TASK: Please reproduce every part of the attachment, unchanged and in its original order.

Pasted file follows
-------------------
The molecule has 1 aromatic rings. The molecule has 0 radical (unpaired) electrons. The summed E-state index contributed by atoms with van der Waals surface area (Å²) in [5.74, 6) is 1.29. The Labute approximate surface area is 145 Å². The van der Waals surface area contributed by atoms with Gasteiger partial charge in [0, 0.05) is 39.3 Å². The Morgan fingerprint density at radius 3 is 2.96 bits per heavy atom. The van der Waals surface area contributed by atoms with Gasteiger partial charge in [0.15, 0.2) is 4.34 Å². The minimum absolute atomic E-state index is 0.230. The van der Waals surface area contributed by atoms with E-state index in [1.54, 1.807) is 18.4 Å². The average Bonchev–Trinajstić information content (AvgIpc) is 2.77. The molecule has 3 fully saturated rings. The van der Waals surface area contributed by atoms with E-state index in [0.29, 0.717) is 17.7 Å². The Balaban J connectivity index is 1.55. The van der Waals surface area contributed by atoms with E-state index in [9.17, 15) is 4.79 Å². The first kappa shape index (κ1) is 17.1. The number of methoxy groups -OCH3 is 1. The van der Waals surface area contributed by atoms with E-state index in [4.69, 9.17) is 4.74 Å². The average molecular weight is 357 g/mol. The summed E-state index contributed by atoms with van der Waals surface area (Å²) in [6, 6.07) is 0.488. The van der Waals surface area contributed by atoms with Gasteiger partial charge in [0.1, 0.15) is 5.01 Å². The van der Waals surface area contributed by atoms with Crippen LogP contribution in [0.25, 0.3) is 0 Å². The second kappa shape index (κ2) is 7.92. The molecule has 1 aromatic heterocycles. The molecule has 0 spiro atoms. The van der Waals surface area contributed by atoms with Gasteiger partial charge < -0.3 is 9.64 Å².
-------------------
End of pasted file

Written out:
The molecule has 1 aromatic rings. The molecule has 0 radical (unpaired) electrons. The summed E-state index contributed by atoms with van der Waals surface area (Å²) in [5.74, 6) is 1.29. The Labute approximate surface area is 145 Å². The van der Waals surface area contributed by atoms with Gasteiger partial charge in [0, 0.05) is 39.3 Å². The Morgan fingerprint density at radius 3 is 2.96 bits per heavy atom. The van der Waals surface area contributed by atoms with Gasteiger partial charge in [0.15, 0.2) is 4.34 Å². The minimum absolute atomic E-state index is 0.230. The van der Waals surface area contributed by atoms with E-state index in [1.54, 1.807) is 18.4 Å². The average Bonchev–Trinajstić information content (AvgIpc) is 2.77. The molecule has 3 fully saturated rings. The van der Waals surface area contributed by atoms with E-state index in [0.29, 0.717) is 17.7 Å². The Balaban J connectivity index is 1.55. The van der Waals surface area contributed by atoms with E-state index in [9.17, 15) is 4.79 Å². The first kappa shape index (κ1) is 17.1. The number of methoxy groups -OCH3 is 1. The van der Waals surface area contributed by atoms with E-state index in [4.69, 9.17) is 4.74 Å². The average molecular weight is 357 g/mol. The summed E-state index contributed by atoms with van der Waals surface area (Å²) in [6, 6.07) is 0.488. The van der Waals surface area contributed by atoms with Gasteiger partial charge in [0.1, 0.15) is 5.01 Å². The van der Waals surface area contributed by atoms with Crippen LogP contribution in [0.25, 0.3) is 0 Å². The second kappa shape index (κ2) is 7.92. The molecule has 1 aromatic heterocycles. The molecule has 0 spiro atoms. The van der Waals surface area contributed by atoms with Gasteiger partial charge < -0.3 is 9.64 Å².